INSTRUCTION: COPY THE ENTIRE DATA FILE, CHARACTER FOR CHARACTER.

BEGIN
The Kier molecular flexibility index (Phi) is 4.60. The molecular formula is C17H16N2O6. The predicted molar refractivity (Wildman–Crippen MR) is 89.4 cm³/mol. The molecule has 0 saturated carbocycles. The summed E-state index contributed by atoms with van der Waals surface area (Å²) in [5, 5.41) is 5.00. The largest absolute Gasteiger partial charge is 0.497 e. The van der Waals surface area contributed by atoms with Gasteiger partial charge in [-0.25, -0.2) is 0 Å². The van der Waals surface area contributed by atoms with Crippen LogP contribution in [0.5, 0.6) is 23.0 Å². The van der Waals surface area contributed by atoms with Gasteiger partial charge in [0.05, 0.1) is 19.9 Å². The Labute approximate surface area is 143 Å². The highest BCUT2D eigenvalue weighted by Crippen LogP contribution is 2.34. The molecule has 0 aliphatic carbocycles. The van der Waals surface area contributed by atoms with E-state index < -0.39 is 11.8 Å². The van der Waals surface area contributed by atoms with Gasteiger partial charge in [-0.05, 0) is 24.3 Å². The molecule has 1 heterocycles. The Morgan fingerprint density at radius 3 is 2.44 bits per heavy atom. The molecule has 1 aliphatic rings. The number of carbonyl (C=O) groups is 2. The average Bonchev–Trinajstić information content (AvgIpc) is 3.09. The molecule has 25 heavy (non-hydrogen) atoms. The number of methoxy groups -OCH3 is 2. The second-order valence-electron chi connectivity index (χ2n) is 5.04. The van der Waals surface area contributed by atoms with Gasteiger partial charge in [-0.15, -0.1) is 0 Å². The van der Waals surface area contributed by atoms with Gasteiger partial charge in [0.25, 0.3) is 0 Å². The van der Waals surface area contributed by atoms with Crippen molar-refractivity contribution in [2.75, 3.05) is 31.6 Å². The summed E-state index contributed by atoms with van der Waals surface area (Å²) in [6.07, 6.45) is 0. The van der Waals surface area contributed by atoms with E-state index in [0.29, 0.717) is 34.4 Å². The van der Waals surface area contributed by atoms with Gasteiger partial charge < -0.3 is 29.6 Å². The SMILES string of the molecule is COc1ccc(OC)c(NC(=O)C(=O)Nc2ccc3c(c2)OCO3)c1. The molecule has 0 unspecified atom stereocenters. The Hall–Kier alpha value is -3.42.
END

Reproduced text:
The Kier molecular flexibility index (Phi) is 4.60. The molecular formula is C17H16N2O6. The predicted molar refractivity (Wildman–Crippen MR) is 89.4 cm³/mol. The molecule has 0 saturated carbocycles. The summed E-state index contributed by atoms with van der Waals surface area (Å²) in [5, 5.41) is 5.00. The largest absolute Gasteiger partial charge is 0.497 e. The van der Waals surface area contributed by atoms with Gasteiger partial charge in [-0.25, -0.2) is 0 Å². The van der Waals surface area contributed by atoms with Crippen LogP contribution in [0.5, 0.6) is 23.0 Å². The van der Waals surface area contributed by atoms with Gasteiger partial charge in [0.05, 0.1) is 19.9 Å². The Labute approximate surface area is 143 Å². The highest BCUT2D eigenvalue weighted by Crippen LogP contribution is 2.34. The molecule has 0 aliphatic carbocycles. The van der Waals surface area contributed by atoms with E-state index < -0.39 is 11.8 Å². The van der Waals surface area contributed by atoms with Gasteiger partial charge in [-0.05, 0) is 24.3 Å². The molecule has 1 heterocycles. The Morgan fingerprint density at radius 3 is 2.44 bits per heavy atom. The molecule has 1 aliphatic rings. The number of carbonyl (C=O) groups is 2. The average Bonchev–Trinajstić information content (AvgIpc) is 3.09. The molecule has 25 heavy (non-hydrogen) atoms. The number of methoxy groups -OCH3 is 2. The second-order valence-electron chi connectivity index (χ2n) is 5.04. The van der Waals surface area contributed by atoms with Gasteiger partial charge in [-0.15, -0.1) is 0 Å². The van der Waals surface area contributed by atoms with Gasteiger partial charge in [0.25, 0.3) is 0 Å². The van der Waals surface area contributed by atoms with Crippen molar-refractivity contribution in [2.75, 3.05) is 31.6 Å². The summed E-state index contributed by atoms with van der Waals surface area (Å²) in [6.07, 6.45) is 0. The van der Waals surface area contributed by atoms with E-state index in [0.29, 0.717) is 34.4 Å². The van der Waals surface area contributed by atoms with Gasteiger partial charge < -0.3 is 29.6 Å². The SMILES string of the molecule is COc1ccc(OC)c(NC(=O)C(=O)Nc2ccc3c(c2)OCO3)c1. The molecule has 0 unspecified atom stereocenters. The Hall–Kier alpha value is -3.42.